THE ORIGINS OF THE SPACE SHUTTLE
Meanwhile, even as NASA was still preparing to land the first Apollo astronauts on the Moon, the space agency was drawing up plans for the post-Apollo era. In January 1969 NASA appointed four aerospace companies to study possible configurations for what it called an “Integrated Launch and Re-entry Vehicle’’ (ILRV), what would eventually become the Space Shuttle. As these studies got underway, a Space Task Group (STG) headed by Vice President Spiro Agnew recommended that America embark on a manned flight to Mars and devised three options to achieve this goal, each of which would need the logistical support of a reusable spacecraft shuttling back and forth between Earth and low orbit. Also part of the space infrastructure would be a low-orbiting space station, a space tug, a lunar base, and a nuclear propulsion system for interplanetary missions. The most modest of the three options was to develop only a shuttle and a space station and defer a decision on a manned Mars flight until after 1990.
However, when the STG released its report in September 1969, waning public interest in the space program and the escalating cost of the Vietnam War were about to take their toll on America’s ambitious space plans. NASA’s budget was drastically cut back, dashing any hopes of turning the STG’s plans into reality anytime soon. It turned out that even the cheapest of the three options (requiring $5 billion per year until 1980) cost more than the nation could afford. When President Nixon officially reacted to the STG report in March 1970, all he left standing of the STG plan was a shuttle vehicle “designed so that it will be suitable for a wide range of scientific, defense and commercial uses [and] help us realize important economies in all aspects of our space program.’’
If the Shuttle was going to be turned into a satellite-carrying truck, it would only be economically effective if it achieved an extremely high launch rate and placed all government, commercial, and military payloads into orbit. In other words, it had to replace all existing expendable launch vehicles. Therefore, it was crucial for NASA to gain agreement from the military community to use the Space Shuttle to launch all military and intelligence payloads, which were projected to constitute one-third of all
Early concept for a shuttle with flyback booster (source: NASA).
future space traffic. For the military this was not a bad deal, because they would acquire a launch vehicle built at NASA’s expense. Their only major investment in the Shuttle would be the construction of a launch pad at Vandenberg Air Force Base in California to enable launches of military payloads into polar orbits. At the same time, Defense Department (DoD) requirements also had a very serious impact on the Shuttle’s design.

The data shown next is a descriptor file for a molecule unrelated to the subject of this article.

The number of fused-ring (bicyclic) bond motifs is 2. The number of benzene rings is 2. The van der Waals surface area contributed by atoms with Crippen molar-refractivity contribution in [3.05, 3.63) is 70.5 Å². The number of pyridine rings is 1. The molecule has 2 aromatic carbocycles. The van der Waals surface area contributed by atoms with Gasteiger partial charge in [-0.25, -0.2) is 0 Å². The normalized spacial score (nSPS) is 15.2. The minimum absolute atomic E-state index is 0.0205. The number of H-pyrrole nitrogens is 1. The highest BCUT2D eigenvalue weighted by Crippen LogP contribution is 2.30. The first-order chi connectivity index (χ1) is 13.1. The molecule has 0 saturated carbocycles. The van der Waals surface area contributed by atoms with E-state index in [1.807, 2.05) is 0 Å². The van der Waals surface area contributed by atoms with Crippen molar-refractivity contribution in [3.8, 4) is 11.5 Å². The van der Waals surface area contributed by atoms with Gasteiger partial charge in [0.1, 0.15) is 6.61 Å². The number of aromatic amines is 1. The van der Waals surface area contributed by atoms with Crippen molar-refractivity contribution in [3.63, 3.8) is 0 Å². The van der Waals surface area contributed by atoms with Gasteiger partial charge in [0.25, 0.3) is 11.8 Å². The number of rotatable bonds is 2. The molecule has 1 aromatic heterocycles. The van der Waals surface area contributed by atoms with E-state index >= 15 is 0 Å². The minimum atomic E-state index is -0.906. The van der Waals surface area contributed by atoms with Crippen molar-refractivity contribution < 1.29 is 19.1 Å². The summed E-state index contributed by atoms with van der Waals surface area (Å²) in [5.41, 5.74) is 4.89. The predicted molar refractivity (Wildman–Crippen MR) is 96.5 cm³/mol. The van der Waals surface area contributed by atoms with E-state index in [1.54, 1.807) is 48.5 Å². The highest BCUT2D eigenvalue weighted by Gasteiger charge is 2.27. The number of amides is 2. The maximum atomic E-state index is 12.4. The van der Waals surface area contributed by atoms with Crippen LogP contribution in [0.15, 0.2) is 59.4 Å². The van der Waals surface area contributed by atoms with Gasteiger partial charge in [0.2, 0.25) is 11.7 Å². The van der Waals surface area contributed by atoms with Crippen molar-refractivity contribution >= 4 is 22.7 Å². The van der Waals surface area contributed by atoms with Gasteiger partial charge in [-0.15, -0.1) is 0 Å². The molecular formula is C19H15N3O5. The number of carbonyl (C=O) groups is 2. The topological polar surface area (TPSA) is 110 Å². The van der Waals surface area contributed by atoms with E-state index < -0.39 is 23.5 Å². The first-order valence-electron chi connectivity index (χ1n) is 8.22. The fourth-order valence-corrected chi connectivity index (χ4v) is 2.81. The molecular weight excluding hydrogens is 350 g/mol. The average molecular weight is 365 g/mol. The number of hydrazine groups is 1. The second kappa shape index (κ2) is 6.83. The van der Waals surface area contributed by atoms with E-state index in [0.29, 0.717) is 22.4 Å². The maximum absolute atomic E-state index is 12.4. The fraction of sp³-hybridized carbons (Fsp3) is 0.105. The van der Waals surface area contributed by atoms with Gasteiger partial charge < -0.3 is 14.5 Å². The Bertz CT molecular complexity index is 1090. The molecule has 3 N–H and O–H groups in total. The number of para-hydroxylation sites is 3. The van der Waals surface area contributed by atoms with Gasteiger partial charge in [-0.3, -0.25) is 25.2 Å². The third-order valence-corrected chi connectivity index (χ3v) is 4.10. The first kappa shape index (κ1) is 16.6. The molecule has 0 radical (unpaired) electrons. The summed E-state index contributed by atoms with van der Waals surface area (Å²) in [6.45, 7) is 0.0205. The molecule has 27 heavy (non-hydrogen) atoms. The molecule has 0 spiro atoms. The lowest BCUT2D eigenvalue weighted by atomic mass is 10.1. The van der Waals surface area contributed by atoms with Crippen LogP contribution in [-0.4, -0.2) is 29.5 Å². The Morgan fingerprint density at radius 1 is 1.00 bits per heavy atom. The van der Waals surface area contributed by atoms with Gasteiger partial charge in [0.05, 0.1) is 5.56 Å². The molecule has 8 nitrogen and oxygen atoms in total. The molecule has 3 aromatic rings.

Until then the favored option within NASA had been to develop a completely reusable vertically launched system consisting of a relatively small spaceplane and a flyback booster, mated either belly-to-belly or piggyback. The flyback booster (either manned or unmanned) would act as the first stage, carrying the shuttle to a significant altitude before separating and returning to the launch site to make a horizontal runway landing. The shuttle would then use its on-board fuel supply to complete the trip to orbit. The preferred design for the spaceplane was a vehicle with stubby straight wings. This was designed to re-enter the Earth’s atmosphere at a high angle of attack, which would reduce frictional heating. It would make only minor hypersonic maneuvers and have excellent subsonic glide characteristics.
The Defense Department requirements, first of all, changed the dimensions of the orbiter. The DoD needed an orbiter that could handle payloads up to 18 m long and launch 18 tons into polar orbit from Vandenberg and over 27 tons into a due-east orbit from Cape Canaveral. This was significantly more than what NASA had asked for in its original request for proposals in 1969. Even more significantly, the DoD required a much higher cross-range capability, the ability to maneuver to either side of the vehicle’s ground track during re-entry. The Air Force wanted a cross-range capability of about 2,000 km, which would allow the Shuttle to quickly return to its secure launch site runway at Vandenberg after a single revolution while the Earth rotates to the east under it. However, this requirement dictated a delta-wing vehicle with a much higher hypersonic lift-to-drag ratio as well as a much more robust thermal protection system. This is because most of the cross-range maneuvering is performed at extremely high speeds, exposing large portions of the airframe to the thermal effects of re-entry. Also, the delta-shaped wings entail a much worse performance at subsonic speeds, with the orbiter making a very steep descent and coming down at a much higher speed.
The net result was that the orbiter was going to be much bigger and heavier than originally anticipated, making it impossible to retain the spaceplane/flyback booster concept. Instead, the orbiter’s propellant would now have to be carried in an expendable external fuel tank and the flyback booster was replaced by two solid rocket boosters, which is the Space Shuttle configuration as we know it today. On 5 January 1972 President Nixon gave his final go-ahead for the development of the Space Shuttle, but it would take another two years for the design to be frozen. One of the last changes was the deletion of an air-breathing propulsion system in early 1974 .